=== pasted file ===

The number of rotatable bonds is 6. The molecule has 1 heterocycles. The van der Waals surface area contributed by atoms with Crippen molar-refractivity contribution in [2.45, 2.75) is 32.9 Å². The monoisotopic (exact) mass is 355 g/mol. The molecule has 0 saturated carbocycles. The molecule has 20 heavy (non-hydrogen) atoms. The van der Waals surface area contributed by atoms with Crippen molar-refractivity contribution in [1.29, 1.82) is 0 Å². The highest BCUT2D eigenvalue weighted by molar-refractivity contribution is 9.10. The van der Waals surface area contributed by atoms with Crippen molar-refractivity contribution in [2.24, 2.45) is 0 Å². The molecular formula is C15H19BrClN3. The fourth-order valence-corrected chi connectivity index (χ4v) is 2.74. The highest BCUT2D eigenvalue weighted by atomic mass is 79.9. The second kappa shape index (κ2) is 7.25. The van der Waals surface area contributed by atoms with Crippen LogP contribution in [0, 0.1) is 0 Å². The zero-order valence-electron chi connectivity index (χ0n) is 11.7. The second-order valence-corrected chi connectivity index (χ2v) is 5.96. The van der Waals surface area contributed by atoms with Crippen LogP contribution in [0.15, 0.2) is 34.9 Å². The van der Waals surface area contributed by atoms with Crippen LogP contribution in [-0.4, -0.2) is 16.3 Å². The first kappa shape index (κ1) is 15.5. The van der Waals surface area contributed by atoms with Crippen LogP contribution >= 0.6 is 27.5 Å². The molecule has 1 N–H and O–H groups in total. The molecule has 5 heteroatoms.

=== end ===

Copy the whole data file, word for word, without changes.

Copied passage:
The number of rotatable bonds is 6. The molecule has 1 heterocycles. The van der Waals surface area contributed by atoms with Crippen molar-refractivity contribution in [2.45, 2.75) is 32.9 Å². The monoisotopic (exact) mass is 355 g/mol. The molecule has 0 saturated carbocycles. The molecule has 20 heavy (non-hydrogen) atoms. The van der Waals surface area contributed by atoms with Crippen molar-refractivity contribution in [1.29, 1.82) is 0 Å². The highest BCUT2D eigenvalue weighted by molar-refractivity contribution is 9.10. The van der Waals surface area contributed by atoms with Crippen molar-refractivity contribution in [2.24, 2.45) is 0 Å². The molecular formula is C15H19BrClN3. The fourth-order valence-corrected chi connectivity index (χ4v) is 2.74. The highest BCUT2D eigenvalue weighted by atomic mass is 79.9. The second kappa shape index (κ2) is 7.25. The van der Waals surface area contributed by atoms with Crippen LogP contribution in [0, 0.1) is 0 Å². The zero-order valence-electron chi connectivity index (χ0n) is 11.7. The second-order valence-corrected chi connectivity index (χ2v) is 5.96. The van der Waals surface area contributed by atoms with Crippen LogP contribution in [0.15, 0.2) is 34.9 Å². The van der Waals surface area contributed by atoms with Crippen LogP contribution in [-0.4, -0.2) is 16.3 Å². The first kappa shape index (κ1) is 15.5. The van der Waals surface area contributed by atoms with Crippen LogP contribution >= 0.6 is 27.5 Å². The molecule has 1 N–H and O–H groups in total. The molecule has 5 heteroatoms.